Mental health workers moving in with Waterloo regional police

A partnership between Waterloo regional police officers and community mental health workers is paying off, according to an update from the Canadian Mental Health Association of Waterloo-Wellington.

Integrated teams in other regions are diverting 75 to 80 per cent of calls away from hospital

Canadian Mental Health Association of Waterloo-Wellington community mental health workers have moved into two police division offices to attend calls that involve a person in mental crisis and help police assess the individual's stability and needs. (Google Street View)

A partnership between Waterloo regional police officers and community mental health workers is paying off, according to an update from the Canadian Mental Health Association of Waterloo-Wellington. 

When integrated teams of police and mental health workers responded to emergency calls, almost 75 per cent of those calls did not result in a visit to hospital the association's executive director Helen Fishburn told members of the police services board on July 11.

The integrated teams — known as integrated mobile police and crisis teams, or IMPACT — have been operating in Wellington county since 2015 and in Guelph since 2016. 

The IMPACT model

With the IMPACT model, mental health workers are stationed at police detachments. They go out on emergency calls that involve a person in mental crisis and help police assess the individual's stability and needs.

A similar model has been used in Waterloo region since 2013, where police and mental health workers responded to emergencies independently.

Then, in June, CMHA staff officially moved into south and central division offices. There are plans to move into north division in late July or early August.   

Benefits of being integrated

Brooke Young, CMHA W-W director of services, said Waterloo regional police were "gung-ho" about the new IMPACT model, because they had seen how it improved policing in Wellington County and Guelph.

"What we're able to do is bring a level of knowledge and expertise around mental health — safety planning, assessments, de-escalation — that supports officers to make sure that people are safer in the community so that we don't have to take everyone to the hospital," Young said.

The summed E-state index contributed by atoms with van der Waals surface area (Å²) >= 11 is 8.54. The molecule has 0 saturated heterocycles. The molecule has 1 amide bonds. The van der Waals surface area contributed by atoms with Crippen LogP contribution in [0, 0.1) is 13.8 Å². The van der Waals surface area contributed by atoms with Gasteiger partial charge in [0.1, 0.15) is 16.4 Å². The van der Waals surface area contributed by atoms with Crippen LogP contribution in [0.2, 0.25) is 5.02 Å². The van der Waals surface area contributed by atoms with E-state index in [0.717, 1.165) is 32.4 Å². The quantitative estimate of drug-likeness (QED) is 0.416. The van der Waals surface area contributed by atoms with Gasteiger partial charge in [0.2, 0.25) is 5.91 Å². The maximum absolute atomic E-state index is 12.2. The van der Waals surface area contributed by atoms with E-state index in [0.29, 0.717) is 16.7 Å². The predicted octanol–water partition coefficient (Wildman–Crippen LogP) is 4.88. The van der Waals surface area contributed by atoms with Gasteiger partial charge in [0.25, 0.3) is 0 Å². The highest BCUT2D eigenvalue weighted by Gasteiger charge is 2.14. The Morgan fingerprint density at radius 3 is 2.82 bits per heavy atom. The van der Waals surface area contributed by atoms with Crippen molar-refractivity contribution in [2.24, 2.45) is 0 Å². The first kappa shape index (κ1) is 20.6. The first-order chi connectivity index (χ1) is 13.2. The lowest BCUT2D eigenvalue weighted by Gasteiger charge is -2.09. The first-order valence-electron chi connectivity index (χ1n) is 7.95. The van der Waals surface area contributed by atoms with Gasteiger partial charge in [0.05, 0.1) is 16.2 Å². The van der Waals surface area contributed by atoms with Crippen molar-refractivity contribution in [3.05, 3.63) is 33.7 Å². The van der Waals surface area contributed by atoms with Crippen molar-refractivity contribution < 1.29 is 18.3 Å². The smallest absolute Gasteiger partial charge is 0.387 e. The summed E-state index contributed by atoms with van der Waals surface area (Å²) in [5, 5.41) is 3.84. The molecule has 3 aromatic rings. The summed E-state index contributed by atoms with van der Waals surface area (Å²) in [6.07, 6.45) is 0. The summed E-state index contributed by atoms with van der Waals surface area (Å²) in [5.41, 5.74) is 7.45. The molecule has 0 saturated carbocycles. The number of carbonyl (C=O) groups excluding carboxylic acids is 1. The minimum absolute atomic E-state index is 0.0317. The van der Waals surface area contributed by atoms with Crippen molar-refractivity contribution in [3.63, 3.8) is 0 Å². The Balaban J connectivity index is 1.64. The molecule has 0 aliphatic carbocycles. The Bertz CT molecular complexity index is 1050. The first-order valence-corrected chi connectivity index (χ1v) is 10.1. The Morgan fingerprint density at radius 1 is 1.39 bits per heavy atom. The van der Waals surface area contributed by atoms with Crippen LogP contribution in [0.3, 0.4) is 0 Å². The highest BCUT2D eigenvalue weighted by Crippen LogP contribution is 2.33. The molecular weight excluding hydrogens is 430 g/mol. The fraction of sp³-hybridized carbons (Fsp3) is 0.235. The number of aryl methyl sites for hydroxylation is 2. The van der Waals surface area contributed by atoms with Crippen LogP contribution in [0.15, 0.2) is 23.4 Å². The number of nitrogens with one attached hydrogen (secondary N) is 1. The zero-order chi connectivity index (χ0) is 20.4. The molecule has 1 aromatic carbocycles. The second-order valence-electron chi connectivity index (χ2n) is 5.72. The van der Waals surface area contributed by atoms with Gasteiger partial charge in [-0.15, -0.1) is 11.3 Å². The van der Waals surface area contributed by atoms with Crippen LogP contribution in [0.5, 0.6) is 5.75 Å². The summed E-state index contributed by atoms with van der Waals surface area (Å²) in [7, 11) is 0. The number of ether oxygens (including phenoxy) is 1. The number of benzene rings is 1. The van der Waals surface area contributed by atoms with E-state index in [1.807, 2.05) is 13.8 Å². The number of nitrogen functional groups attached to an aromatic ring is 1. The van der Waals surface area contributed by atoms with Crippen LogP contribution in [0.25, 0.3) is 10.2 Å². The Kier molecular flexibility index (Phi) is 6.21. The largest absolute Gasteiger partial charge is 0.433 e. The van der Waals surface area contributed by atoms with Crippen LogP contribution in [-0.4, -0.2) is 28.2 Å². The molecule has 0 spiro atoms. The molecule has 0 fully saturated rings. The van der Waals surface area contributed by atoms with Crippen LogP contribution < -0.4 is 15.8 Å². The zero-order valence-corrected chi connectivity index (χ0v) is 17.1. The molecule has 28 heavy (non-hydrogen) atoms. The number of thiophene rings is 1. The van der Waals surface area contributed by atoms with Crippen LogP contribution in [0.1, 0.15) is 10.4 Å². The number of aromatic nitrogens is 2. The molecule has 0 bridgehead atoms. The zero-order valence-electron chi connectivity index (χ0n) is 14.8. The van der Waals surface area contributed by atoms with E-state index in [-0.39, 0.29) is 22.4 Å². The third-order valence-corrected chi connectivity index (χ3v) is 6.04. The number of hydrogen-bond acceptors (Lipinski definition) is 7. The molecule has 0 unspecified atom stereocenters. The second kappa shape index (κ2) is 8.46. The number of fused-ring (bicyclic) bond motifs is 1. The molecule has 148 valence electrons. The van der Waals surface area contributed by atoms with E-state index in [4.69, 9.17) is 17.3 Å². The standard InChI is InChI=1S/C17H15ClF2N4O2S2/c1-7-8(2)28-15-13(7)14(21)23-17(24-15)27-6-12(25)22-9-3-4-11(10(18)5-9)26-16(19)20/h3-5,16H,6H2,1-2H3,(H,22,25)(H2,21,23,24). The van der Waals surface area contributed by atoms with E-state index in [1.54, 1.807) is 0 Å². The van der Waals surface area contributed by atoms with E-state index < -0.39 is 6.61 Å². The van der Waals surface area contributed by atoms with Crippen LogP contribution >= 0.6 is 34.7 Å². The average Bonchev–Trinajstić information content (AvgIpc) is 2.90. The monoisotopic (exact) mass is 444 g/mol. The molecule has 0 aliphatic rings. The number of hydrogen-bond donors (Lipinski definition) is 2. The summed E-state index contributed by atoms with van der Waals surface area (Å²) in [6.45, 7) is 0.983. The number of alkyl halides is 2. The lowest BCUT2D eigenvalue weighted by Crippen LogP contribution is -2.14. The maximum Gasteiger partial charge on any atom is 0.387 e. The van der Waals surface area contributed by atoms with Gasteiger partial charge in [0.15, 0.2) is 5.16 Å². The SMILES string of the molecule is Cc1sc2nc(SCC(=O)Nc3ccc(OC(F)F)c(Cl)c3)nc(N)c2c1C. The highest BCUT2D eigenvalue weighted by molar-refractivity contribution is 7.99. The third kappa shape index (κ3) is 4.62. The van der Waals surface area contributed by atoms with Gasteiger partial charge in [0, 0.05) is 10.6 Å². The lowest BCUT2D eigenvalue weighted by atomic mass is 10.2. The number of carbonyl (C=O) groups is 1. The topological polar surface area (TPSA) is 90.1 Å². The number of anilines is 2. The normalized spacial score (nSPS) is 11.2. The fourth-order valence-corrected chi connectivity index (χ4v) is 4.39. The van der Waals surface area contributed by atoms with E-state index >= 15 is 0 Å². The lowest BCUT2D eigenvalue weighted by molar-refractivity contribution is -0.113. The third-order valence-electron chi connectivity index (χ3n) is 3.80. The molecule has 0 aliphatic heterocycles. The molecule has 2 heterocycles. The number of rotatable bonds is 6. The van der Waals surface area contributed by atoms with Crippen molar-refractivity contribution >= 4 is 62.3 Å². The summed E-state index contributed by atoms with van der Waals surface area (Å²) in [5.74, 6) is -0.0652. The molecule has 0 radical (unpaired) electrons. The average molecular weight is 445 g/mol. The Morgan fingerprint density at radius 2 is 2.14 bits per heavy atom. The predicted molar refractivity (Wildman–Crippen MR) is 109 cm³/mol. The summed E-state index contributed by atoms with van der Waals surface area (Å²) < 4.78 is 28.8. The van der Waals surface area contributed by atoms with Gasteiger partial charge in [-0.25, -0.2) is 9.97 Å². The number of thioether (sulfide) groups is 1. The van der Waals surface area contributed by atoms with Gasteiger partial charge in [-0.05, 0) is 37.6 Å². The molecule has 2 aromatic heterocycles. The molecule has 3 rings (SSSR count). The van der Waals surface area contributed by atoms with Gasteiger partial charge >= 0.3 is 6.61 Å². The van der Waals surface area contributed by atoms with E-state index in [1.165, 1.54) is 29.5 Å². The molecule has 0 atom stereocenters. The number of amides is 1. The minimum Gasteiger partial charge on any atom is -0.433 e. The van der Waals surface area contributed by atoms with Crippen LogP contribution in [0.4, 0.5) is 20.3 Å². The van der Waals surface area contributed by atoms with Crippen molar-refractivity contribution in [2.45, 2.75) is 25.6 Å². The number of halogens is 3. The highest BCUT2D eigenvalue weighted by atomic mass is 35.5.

There's a significant number of calls that we're not being called to or we're not available to be called to.- Brooke Young, CMHA W-W

In a repeat of Fishburn's message to board members, Young told CBC News that, on average, IMPACT teams are diverting 75 to 80 per cent of calls away from hospital. 

"What that tells us is there's lots of folks in the community that just need an additional level of support," she said.

"When we're able to provide that, they actually don't need to go [to hospital], and we're helping to reduce the backlog of folks in our local [emergency rooms]."

Need for more resources

Even though Young said the teams have been a huge success, she also said they could be doing more if they had more staff. 

She said CMHA W-W and police have started collecting data to get a better sense of how many mental health-related calls the IMPACT teams are missing, either because they are out on another call or because the call comes in at night, when the team doesn't work. 

Based on anecdotal evidence, Young said they are missing about two to three calls a day.

"There's a significant number of calls that we're not being called to or we're not available to be called to," she said. "If we had some additional resources, it certainly could help us also divert more people from [emergency]."

She estimated the teams could use at least double the number of staff they have now to meet the demand for service. 

About the Author

Melanie Ferrier

Melanie Ferrier is a radio and digital reporter with CBC News in Kitchener, Ont. You can email her at melanie.ferrier@cbc.ca.